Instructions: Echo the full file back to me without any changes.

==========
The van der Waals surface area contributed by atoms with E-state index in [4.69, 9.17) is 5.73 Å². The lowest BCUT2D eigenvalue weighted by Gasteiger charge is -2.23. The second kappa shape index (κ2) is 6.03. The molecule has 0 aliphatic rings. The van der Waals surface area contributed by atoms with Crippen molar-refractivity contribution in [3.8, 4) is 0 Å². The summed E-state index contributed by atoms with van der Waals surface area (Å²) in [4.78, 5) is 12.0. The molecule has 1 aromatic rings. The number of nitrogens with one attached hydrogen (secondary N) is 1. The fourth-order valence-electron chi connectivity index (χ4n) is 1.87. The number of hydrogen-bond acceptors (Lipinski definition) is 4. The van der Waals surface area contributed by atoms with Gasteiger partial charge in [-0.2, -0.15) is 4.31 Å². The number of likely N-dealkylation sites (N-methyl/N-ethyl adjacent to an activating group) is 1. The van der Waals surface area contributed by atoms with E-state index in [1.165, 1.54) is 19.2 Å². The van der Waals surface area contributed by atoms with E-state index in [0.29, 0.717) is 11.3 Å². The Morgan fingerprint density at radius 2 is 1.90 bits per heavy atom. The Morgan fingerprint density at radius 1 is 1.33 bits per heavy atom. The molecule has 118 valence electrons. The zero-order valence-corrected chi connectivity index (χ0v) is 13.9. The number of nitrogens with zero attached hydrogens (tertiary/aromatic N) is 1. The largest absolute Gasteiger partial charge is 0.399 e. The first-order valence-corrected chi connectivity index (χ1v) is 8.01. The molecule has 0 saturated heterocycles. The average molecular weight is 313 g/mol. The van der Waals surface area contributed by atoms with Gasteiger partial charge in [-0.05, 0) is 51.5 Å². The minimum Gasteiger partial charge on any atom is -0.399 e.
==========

The van der Waals surface area contributed by atoms with E-state index in [4.69, 9.17) is 5.73 Å². The lowest BCUT2D eigenvalue weighted by Gasteiger charge is -2.23. The second kappa shape index (κ2) is 6.03. The molecule has 0 aliphatic rings. The van der Waals surface area contributed by atoms with Crippen molar-refractivity contribution in [3.8, 4) is 0 Å². The summed E-state index contributed by atoms with van der Waals surface area (Å²) in [4.78, 5) is 12.0. The molecule has 1 aromatic rings. The number of nitrogens with one attached hydrogen (secondary N) is 1. The fourth-order valence-electron chi connectivity index (χ4n) is 1.87. The number of hydrogen-bond acceptors (Lipinski definition) is 4. The van der Waals surface area contributed by atoms with Gasteiger partial charge in [-0.2, -0.15) is 4.31 Å². The number of likely N-dealkylation sites (N-methyl/N-ethyl adjacent to an activating group) is 1. The van der Waals surface area contributed by atoms with E-state index in [1.165, 1.54) is 19.2 Å². The van der Waals surface area contributed by atoms with E-state index in [0.29, 0.717) is 11.3 Å². The Morgan fingerprint density at radius 2 is 1.90 bits per heavy atom. The Morgan fingerprint density at radius 1 is 1.33 bits per heavy atom. The molecule has 118 valence electrons. The zero-order valence-corrected chi connectivity index (χ0v) is 13.9. The number of nitrogens with zero attached hydrogens (tertiary/aromatic N) is 1. The largest absolute Gasteiger partial charge is 0.399 e. The first-order valence-corrected chi connectivity index (χ1v) is 8.01. The molecule has 0 saturated heterocycles. The average molecular weight is 313 g/mol. The van der Waals surface area contributed by atoms with Gasteiger partial charge in [-0.05, 0) is 51.5 Å². The minimum Gasteiger partial charge on any atom is -0.399 e.